JRS Australia and the Global Compacts

United Nations in NYC Global Compacts

The Compacts are the most important global governance instruments to be introduced within the international system in the arenas of migration and refugees in decades.

As the consultations on the Global Compacts on Refugees (GCR) and the negotiations on the Global Compact for Safe, Orderly, and Regular Migration (GCM) continue, JRS Australia has been actively involved as a key civil society voice.

The Compacts are the most important global governance instruments to be introduced within the international system in the arenas of migration and refugees in decades.

In early May, JRS Australia Director Carolina Gottardo, who is the focal point on the GCM for the Asia Pacific Refugee Rights Network (APPRN), was a key voice at a roundtable on a whole-of-society approach and complementarity between the two Compacts in Bangkok. The roundtable was organized by APRRN with key participants including international organizations, representatives of member states, funders and key civil society representatives from the region and beyond.

Complementarity – that is ensuring both Compacts speak to each other and no one is left behind– is key priority for JRS Australia and APRRN. This is particularly relevant for certain groups including people seeking asylum, stateless people and other groups of people on the move and is a key consideration in the Asia Pacific region where most countries are not signatory to the Refugee Convention 1951.

“The reality of migration is fluid. People move for multiple and complex reasons, and flows of migrants include those with varied motivations, which can also shift over time and move across categories. It is essential that the Global Compacts are based on human rights and gender responsive principles and that they leave no one behind,” says Ms. Gottardo.

“Given this reality, ignoring complementarity could obscure the human rights and protection needs of many people who do not fit neatly into the categories of ‘refugee’ or ‘migrant.’ For example, people seeking asylum, people affected by natural disasters and victims of trafficking are groups who could fall through the cracks in some circumstances,” she continues.

Following the roundtable in Bangkok, Ms. Gottardo participated as a civil society observer at member state negotiations on the GCM in New York in mid-May, representing APPRN’s 300 plus members.

During this round of GCM of negotiations, APRRN and the ACT Alliance co-led discussions with key member states on issues such as the growing reality of mixed migration, and the importance of promoting complementary pathways to protection through labor, student, and family reunion visas through a roundtable. Ms Gottardo was also active as a key member of the UN Women Expert Group on addressing women’s human rights in the GCM and working with key member states to achieve a gender responsive compact. She also met bilaterally with the Australian delegation and with other member states from the Asia Pacific region.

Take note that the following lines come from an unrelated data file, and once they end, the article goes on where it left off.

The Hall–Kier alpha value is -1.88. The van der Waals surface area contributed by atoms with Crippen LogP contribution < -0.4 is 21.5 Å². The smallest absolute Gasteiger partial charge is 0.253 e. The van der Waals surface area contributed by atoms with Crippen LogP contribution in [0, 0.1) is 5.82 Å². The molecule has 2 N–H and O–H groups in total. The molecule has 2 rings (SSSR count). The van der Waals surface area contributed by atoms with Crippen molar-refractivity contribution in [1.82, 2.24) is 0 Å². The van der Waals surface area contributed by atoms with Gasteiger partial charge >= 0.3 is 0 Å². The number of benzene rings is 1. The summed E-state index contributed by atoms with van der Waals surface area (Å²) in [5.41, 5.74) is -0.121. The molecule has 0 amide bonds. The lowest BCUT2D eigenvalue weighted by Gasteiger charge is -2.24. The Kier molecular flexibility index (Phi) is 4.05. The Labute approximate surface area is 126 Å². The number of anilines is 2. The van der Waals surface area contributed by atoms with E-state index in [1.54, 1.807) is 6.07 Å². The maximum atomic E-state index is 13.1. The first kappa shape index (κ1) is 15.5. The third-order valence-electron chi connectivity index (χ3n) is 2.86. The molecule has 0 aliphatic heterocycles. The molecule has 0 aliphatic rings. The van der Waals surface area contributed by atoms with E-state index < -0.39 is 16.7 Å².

Meanwhile in Parramatta, JRS Australia partnered with the University of New South Wales (UNSW) Forced Migration Research Network, and the Australian National Committee of Refugee Women (ANCORW), to host a two-day workshop on the intersections between the global compacts and gender.

On the first day Dr. Linda Bartolomei and Prof.. Eileen Pittaway led a discussion in which over twenty women seeking asylum and refugees highlighted and analyzed core challenges affecting their ability to seek safety, and integrate in Australia.

Key concerns raised included the long processing times for visa applications, the arbitrary access to work and study rights for women seeking asylum, the lack of protections for those experiencing or at risk of domestic or family violence, and the absence of family reunion.

On the second day, representatives of the gender audit team met with key refugee sector leaders from the Refugee Council of Australia (RCOA), Settlement Services International (SSI), and Act for Peace. JRS Australia also shared results from its pilot project “Free from VAWG” that looks at the experiences of women seeking asylum who are survivors or at risk of violence against women/girls (VAWG).

A commitment was made to raise these concerns and proposed solutions at upcoming GCR consultations and GCM negotiations in Geneva and New York.


Ms. Tamara Domicelj, Regional Protection Advisor, Act for Peace, and APPRN’s focal point on the GCR is representing the region in the GCM and GCR discussions in June 2018, whilst Ms. Gottardo will attend the final consultations on the GCR in Geneva and final GCM negotiations in New York in July 2018 respectively.

Once the Compacts have been adopted the real work begins. Civil society actors across Australia are engaged in discussions on how to best ensure that the commitments member states make will be mainstreamed into an action plan and implemented on the ground in countries such as Australia and other countries in the region.

Share Button